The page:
Life is a stream of decisions, small and large. Whether deciding what to eat at a restaurant or planning the next big step in life, choice is unavoidable, and this is especially true for high school students. As the next phase of their lives looms, post secondary planning can be a difficult, overwhelming process and it is common for students to feel indecisive about their next step and look for guidance. According to a study published in the Journal of Counselling Psychology by Germeijs, Verschueren, and Soenens, this “indecisiveness [does] not turn out to be a risk factor for students’ awareness of the need to make a decision and motivation to engage in the career decision process” (407). Students remain undeterred and will still make a decision in this situation. Furthermore, a study published in the College and University Journal which covers how high school seniors construct decision-making strategies for choosing colleges, found that “students use less complex decision making strategies to select colleges, not because it is better to do so but because it may be simpler and more comfortable” (26). These studies show the difficulty in this decision making process for the students, highlight their motivation and need to engage despite limited personal skills and strategies, and make an unhealthy reliance on input from others understandable. It also gives clearer insight into potentially better ways to help them. 

In order for proper guidance and preparation to make a significant impact on a student’s preparedness for postsecondary decisions, it must strengthen a student’s decision making ability: a necessary life skill. Guidance must have an emphasis on education and resource provision and a problem based context or component; it involves helping students develop decision-making skills, rather than helping them make decisions. As stated in the paper The Educating of Students’ Decision Making Competence in the Problem Based Learning Context: Facing the Perspective of the Contemporary Knowledge Society, “the school and parents task is not to be a decision maker, even with the best knowledge, of what the child or the society needs, but to be the best enabler of student autonomy, providing the competence for making the decision” (www.leeds.ac.uk/educol/documents/00003289.htm). Moreover, according to A Taxonomy of Difficulties in Career Decision Making published in the Journal of Counseling Psychology, the working world is becoming increasingly dynamic with an increase in the number of career transitions people make in their lifetime, so dealing with choice and tackling change are more important skills than ever (510).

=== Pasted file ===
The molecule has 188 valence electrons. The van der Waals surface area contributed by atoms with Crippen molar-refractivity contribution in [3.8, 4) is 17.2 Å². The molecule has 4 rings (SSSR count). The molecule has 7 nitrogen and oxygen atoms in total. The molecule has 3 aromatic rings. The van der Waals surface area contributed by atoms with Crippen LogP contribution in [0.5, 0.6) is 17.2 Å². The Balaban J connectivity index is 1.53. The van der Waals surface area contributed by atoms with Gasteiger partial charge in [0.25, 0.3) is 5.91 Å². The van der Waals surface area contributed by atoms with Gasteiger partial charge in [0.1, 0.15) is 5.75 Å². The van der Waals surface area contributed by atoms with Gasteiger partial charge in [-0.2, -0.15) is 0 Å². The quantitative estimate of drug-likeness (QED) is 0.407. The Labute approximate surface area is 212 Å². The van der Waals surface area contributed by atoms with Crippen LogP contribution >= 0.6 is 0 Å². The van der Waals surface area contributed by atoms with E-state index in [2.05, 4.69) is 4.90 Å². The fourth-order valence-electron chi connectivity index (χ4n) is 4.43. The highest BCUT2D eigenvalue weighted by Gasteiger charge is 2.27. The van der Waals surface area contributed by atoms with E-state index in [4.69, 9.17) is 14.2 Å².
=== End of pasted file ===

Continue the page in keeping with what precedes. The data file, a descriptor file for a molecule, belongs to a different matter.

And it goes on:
Building-U embraces the idea of informing decision-making skills by empowering choice for young adults. Whatever a student’s postsecondary plans may be, building-U provides the resources for them to not only build a framework for postsecondary decisions, but develop skills that can serve them well for a lifetime.


  1. Gati, Itamar, et al. “A Taxonomy of Difficulties in Career Decision Making.” Journal of Counseling Psychology, vol. 43, no. 4, 1996.
  2. Germeijs, Veerle, et al. “Indecisiveness and High School Students’ Career Decision-Making Process: Longitudinal Associations and the Mediational Role of Anxiety.” Journal of Counseling Psychology, vol. 53, 2006.
  3. Govan, George V., et al. “How High School Students Construct Decision-Making Strategies for Choosing Colleges.” College and University, vol. 81, 2006.
  4. Siauciukeniene, Liuda; “The Educating of Students’ Decision Making Competence in the Problem Based Learning Context: Facing the Perspective of the Contemporary Knowledge Society.” University of Leeds, Education-Line, 27 Oct. 2003, www.leeds.ac.uk/educol/documents/00003289.htm.